Sarah Palin not used to sharing attention.

In the nearly 14 years since she broke into the national political scene, the former Alaska governor has appeared in reality shows, written books, spent time as a contributor to Fox News, set up a political committee in her name and is rumored to have become of course. The White House contender. Most recently, she regained her conservative sensation status, following a failed lawsuit against The New York Times.

Now the first vice-presidential candidate from the Republican Party is applying for the role of a member of the US House of Representatives, which can be considered less glamorous.

Palin is among 48 candidates running for the only seat in the Alaska House of Representatives after the death last month of Republican Don Young, who has held the post since 1973. If successful, Palin will become one of 435 members of the House, where ambitions are very deep, but the legislation is tough, in large part because of the populist policies that have taken hold since the 2008 election.

Given this dynamic, it would be easy to reject Palin’s candidacy as the last twist in his unconventional career. Some of her critics have tried to call her an opportunist who seeks to strengthen her brand. The opinion section on the website of Alaska’s largest newspaper is dotted with letters to the editor urging Alaska residents to abstain. They remind readers that she left her last major job in politics as governor of Alaska, and there are about 16 months left until her term.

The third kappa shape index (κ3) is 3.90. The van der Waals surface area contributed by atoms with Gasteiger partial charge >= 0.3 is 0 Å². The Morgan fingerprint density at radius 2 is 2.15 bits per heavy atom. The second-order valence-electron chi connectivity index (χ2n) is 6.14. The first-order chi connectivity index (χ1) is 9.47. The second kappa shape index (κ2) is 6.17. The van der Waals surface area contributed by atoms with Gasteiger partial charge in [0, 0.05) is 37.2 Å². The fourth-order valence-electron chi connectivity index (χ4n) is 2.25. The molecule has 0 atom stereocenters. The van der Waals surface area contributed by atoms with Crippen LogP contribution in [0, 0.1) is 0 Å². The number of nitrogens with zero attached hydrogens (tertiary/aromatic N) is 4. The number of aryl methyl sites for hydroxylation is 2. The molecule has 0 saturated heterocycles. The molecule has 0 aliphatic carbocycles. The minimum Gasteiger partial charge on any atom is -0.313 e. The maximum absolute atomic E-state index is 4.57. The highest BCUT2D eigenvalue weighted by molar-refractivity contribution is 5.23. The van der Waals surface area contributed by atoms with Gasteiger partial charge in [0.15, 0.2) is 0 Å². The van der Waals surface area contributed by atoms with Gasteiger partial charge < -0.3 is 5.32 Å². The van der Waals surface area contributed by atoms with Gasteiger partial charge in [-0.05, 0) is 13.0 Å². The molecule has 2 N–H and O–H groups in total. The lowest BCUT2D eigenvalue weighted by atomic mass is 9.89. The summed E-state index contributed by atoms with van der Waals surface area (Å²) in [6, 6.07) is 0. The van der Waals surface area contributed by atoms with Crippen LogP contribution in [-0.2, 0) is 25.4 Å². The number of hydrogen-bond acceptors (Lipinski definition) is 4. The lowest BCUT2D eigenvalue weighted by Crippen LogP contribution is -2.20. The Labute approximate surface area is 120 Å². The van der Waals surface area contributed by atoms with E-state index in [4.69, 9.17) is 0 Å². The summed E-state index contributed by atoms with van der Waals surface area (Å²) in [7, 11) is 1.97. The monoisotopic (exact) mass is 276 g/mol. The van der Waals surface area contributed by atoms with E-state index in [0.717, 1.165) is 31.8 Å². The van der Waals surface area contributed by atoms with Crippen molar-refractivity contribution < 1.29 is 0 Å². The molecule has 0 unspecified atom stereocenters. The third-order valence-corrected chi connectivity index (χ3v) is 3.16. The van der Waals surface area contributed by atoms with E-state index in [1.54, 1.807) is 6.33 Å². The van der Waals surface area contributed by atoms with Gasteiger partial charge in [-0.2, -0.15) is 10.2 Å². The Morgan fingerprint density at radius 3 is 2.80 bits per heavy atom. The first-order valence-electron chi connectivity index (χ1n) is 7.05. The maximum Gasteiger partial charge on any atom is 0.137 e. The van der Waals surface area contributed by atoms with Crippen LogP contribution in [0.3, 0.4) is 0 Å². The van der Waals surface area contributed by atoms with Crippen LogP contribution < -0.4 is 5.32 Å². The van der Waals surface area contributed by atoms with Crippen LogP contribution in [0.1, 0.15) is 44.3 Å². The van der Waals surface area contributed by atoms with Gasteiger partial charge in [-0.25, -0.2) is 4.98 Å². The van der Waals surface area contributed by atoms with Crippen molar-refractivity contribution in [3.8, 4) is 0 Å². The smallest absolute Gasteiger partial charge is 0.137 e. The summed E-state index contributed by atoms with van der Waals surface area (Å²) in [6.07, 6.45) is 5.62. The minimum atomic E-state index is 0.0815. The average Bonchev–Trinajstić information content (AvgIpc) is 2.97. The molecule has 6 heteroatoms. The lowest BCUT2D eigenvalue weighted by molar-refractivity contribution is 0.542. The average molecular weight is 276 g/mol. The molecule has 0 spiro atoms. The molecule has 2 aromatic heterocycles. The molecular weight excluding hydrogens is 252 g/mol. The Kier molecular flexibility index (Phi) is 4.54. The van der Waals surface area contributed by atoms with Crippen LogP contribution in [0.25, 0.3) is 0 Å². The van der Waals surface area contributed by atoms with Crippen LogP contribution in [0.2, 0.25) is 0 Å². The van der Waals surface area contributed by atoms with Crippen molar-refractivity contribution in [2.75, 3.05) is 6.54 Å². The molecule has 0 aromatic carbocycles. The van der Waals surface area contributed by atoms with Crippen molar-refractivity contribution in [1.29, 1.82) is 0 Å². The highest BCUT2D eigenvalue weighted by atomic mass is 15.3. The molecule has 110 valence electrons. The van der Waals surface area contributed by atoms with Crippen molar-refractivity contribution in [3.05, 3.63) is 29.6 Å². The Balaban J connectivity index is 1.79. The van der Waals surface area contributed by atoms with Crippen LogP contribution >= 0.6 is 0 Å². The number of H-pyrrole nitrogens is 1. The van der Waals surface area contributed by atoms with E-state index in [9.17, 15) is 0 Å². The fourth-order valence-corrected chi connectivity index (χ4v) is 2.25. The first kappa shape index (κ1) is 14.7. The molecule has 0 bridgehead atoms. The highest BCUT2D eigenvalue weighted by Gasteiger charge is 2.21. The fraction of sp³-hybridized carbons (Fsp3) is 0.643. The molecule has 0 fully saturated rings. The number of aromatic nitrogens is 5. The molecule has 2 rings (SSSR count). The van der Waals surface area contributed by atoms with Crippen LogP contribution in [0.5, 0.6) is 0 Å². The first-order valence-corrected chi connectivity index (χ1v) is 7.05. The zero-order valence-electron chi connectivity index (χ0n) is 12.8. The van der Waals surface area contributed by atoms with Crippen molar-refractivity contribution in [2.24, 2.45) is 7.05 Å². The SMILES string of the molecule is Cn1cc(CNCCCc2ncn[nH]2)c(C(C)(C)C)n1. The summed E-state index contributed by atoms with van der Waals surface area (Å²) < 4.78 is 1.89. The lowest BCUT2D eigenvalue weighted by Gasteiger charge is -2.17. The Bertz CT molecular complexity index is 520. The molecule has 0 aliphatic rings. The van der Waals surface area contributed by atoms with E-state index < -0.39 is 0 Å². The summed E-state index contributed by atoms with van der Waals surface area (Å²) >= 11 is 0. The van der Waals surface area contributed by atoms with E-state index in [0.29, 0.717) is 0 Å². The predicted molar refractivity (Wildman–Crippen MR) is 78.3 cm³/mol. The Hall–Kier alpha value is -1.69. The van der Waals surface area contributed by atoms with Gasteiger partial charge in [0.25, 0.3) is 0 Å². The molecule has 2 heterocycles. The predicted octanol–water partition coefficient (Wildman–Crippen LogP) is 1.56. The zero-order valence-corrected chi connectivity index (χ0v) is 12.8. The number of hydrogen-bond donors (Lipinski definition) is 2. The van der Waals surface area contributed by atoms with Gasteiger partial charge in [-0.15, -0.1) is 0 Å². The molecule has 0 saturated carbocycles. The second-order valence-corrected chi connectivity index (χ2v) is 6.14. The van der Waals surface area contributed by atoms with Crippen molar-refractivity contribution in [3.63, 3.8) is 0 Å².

But in a recent interview with The Associated Press, Palin dismissed such criticism. She insisted that her commitment to Alaska had not wavered, and those who believed otherwise “did not know me.” She said she was seriously looking for a seat in the House of Representatives and did not need a “launch pad for anything else.”

Anyway, she said her unique place in American politics would put her in a stronger position in Washington. Unlike other freshmen lawmakers, she said, she could “pick up the phone and call any reporter and take part in any show if I wanted to, and it would all be about Alaska.”

“I love working, and everyone around me knows,” she said. “I’m applying for a job for Alaskans, saying, ‘Hey, you guys would be my boss.’ Do you want to hire me? Because if you do that, I will do a good job for you, and I will not back down. ”

There is only one former governor who is currently a member of the House of Representatives – a Democrat Charlie Christ Florida. Palin faces several obstacles to get there.

One of them is focusing on the forthcoming elections. The special primaries on June 11 will be the state’s first postal election. The four candidates who get the most votes will go to the polls on August 16, which will use the rating vote. The winner will serve until the end of Young’s term, which ends in January. There will also be a primary election in August and a general election in November to determine who will serve a two-year term beginning in January.

Some voters are questioning her decision to step down as governor, a move she attributes to pressure on requests for records and ethical complaints, which she said were frivolous. She spent time outside the state but has a home in Basil, her hometown, where she began to engage in politics.